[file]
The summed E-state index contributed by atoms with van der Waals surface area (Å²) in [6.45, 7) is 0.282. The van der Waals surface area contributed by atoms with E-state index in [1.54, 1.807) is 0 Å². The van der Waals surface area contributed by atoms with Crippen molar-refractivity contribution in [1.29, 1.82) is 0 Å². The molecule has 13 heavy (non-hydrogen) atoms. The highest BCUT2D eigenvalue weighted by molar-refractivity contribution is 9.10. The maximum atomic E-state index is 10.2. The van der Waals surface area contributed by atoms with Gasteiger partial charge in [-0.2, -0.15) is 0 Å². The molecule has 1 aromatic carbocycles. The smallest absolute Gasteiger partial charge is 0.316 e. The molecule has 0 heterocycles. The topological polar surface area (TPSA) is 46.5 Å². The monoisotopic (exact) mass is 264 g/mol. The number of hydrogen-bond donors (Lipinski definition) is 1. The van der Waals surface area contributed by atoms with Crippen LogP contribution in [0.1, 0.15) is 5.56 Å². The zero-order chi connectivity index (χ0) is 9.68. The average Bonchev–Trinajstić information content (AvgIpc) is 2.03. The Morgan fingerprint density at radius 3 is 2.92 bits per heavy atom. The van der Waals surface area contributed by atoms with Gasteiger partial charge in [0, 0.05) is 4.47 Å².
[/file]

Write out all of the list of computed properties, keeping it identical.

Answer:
The summed E-state index contributed by atoms with van der Waals surface area (Å²) in [6.45, 7) is 0.282. The van der Waals surface area contributed by atoms with E-state index in [1.54, 1.807) is 0 Å². The van der Waals surface area contributed by atoms with Crippen molar-refractivity contribution in [1.29, 1.82) is 0 Å². The molecule has 13 heavy (non-hydrogen) atoms. The highest BCUT2D eigenvalue weighted by molar-refractivity contribution is 9.10. The maximum atomic E-state index is 10.2. The van der Waals surface area contributed by atoms with Gasteiger partial charge in [-0.2, -0.15) is 0 Å². The molecule has 1 aromatic carbocycles. The smallest absolute Gasteiger partial charge is 0.316 e. The molecule has 0 heterocycles. The topological polar surface area (TPSA) is 46.5 Å². The monoisotopic (exact) mass is 264 g/mol. The number of hydrogen-bond donors (Lipinski definition) is 1. The van der Waals surface area contributed by atoms with Crippen LogP contribution in [0.1, 0.15) is 5.56 Å². The zero-order chi connectivity index (χ0) is 9.68. The average Bonchev–Trinajstić information content (AvgIpc) is 2.03. The Morgan fingerprint density at radius 3 is 2.92 bits per heavy atom. The van der Waals surface area contributed by atoms with Gasteiger partial charge in [0, 0.05) is 4.47 Å².